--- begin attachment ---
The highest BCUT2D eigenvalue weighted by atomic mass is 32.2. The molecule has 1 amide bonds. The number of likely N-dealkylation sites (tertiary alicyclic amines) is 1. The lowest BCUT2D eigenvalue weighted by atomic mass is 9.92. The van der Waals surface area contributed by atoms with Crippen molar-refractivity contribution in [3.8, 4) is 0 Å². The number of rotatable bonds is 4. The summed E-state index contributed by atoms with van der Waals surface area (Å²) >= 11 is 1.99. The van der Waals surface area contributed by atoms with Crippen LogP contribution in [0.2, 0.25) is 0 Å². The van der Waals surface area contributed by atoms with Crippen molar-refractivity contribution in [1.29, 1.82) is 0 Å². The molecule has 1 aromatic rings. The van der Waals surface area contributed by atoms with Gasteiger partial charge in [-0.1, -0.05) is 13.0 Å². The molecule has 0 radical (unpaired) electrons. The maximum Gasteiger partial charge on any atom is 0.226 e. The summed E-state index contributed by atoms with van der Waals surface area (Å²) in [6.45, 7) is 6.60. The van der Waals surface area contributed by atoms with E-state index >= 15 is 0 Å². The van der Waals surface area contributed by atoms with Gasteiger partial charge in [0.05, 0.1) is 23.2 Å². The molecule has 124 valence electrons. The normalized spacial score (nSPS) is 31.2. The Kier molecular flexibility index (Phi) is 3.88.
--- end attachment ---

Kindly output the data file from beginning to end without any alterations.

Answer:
The highest BCUT2D eigenvalue weighted by atomic mass is 32.2. The molecule has 1 amide bonds. The number of likely N-dealkylation sites (tertiary alicyclic amines) is 1. The lowest BCUT2D eigenvalue weighted by atomic mass is 9.92. The van der Waals surface area contributed by atoms with Crippen molar-refractivity contribution in [3.8, 4) is 0 Å². The number of rotatable bonds is 4. The summed E-state index contributed by atoms with van der Waals surface area (Å²) >= 11 is 1.99. The van der Waals surface area contributed by atoms with Crippen LogP contribution in [0.2, 0.25) is 0 Å². The van der Waals surface area contributed by atoms with Crippen molar-refractivity contribution in [1.29, 1.82) is 0 Å². The molecule has 1 aromatic rings. The van der Waals surface area contributed by atoms with Gasteiger partial charge in [-0.1, -0.05) is 13.0 Å². The molecule has 0 radical (unpaired) electrons. The maximum Gasteiger partial charge on any atom is 0.226 e. The summed E-state index contributed by atoms with van der Waals surface area (Å²) in [6.45, 7) is 6.60. The van der Waals surface area contributed by atoms with E-state index >= 15 is 0 Å². The van der Waals surface area contributed by atoms with Gasteiger partial charge in [0.05, 0.1) is 23.2 Å². The molecule has 124 valence electrons. The normalized spacial score (nSPS) is 31.2. The Kier molecular flexibility index (Phi) is 3.88.